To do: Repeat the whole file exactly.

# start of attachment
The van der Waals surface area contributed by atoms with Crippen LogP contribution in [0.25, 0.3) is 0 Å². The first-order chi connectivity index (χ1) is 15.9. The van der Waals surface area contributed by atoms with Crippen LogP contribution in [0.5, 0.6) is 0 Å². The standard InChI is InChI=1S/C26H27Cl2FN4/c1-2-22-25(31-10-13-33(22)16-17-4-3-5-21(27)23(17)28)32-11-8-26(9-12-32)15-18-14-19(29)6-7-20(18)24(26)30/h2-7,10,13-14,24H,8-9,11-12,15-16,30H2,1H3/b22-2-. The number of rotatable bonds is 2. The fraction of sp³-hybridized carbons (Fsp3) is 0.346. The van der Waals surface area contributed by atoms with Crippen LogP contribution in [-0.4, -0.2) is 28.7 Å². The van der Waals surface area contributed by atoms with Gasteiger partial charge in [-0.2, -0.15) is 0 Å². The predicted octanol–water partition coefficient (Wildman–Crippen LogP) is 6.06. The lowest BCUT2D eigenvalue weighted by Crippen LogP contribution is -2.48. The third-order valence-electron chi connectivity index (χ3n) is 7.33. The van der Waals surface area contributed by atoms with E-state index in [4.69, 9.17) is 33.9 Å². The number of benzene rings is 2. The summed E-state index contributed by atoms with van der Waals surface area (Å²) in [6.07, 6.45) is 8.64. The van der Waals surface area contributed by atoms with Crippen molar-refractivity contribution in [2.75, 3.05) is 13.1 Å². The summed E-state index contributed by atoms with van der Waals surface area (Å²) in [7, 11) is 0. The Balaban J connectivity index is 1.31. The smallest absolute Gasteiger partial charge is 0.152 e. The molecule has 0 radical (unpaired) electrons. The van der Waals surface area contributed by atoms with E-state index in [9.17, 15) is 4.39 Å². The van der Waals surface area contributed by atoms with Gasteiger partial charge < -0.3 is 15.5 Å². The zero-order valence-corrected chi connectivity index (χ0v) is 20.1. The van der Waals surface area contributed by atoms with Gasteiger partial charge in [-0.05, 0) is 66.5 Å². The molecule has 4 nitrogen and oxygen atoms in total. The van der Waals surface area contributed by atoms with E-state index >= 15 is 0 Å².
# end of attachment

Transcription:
The van der Waals surface area contributed by atoms with Crippen LogP contribution in [0.25, 0.3) is 0 Å². The first-order chi connectivity index (χ1) is 15.9. The van der Waals surface area contributed by atoms with Crippen LogP contribution in [0.5, 0.6) is 0 Å². The standard InChI is InChI=1S/C26H27Cl2FN4/c1-2-22-25(31-10-13-33(22)16-17-4-3-5-21(27)23(17)28)32-11-8-26(9-12-32)15-18-14-19(29)6-7-20(18)24(26)30/h2-7,10,13-14,24H,8-9,11-12,15-16,30H2,1H3/b22-2-. The number of rotatable bonds is 2. The fraction of sp³-hybridized carbons (Fsp3) is 0.346. The van der Waals surface area contributed by atoms with Crippen LogP contribution in [-0.4, -0.2) is 28.7 Å². The van der Waals surface area contributed by atoms with Gasteiger partial charge in [-0.2, -0.15) is 0 Å². The predicted octanol–water partition coefficient (Wildman–Crippen LogP) is 6.06. The lowest BCUT2D eigenvalue weighted by Crippen LogP contribution is -2.48. The third-order valence-electron chi connectivity index (χ3n) is 7.33. The van der Waals surface area contributed by atoms with E-state index in [4.69, 9.17) is 33.9 Å². The number of benzene rings is 2. The summed E-state index contributed by atoms with van der Waals surface area (Å²) in [6.07, 6.45) is 8.64. The van der Waals surface area contributed by atoms with Crippen molar-refractivity contribution in [2.75, 3.05) is 13.1 Å². The summed E-state index contributed by atoms with van der Waals surface area (Å²) in [7, 11) is 0. The Balaban J connectivity index is 1.31. The smallest absolute Gasteiger partial charge is 0.152 e. The molecule has 0 radical (unpaired) electrons. The van der Waals surface area contributed by atoms with E-state index in [9.17, 15) is 4.39 Å². The van der Waals surface area contributed by atoms with Gasteiger partial charge < -0.3 is 15.5 Å². The zero-order valence-corrected chi connectivity index (χ0v) is 20.1. The van der Waals surface area contributed by atoms with Gasteiger partial charge in [-0.05, 0) is 66.5 Å². The molecule has 4 nitrogen and oxygen atoms in total. The van der Waals surface area contributed by atoms with E-state index >= 15 is 0 Å².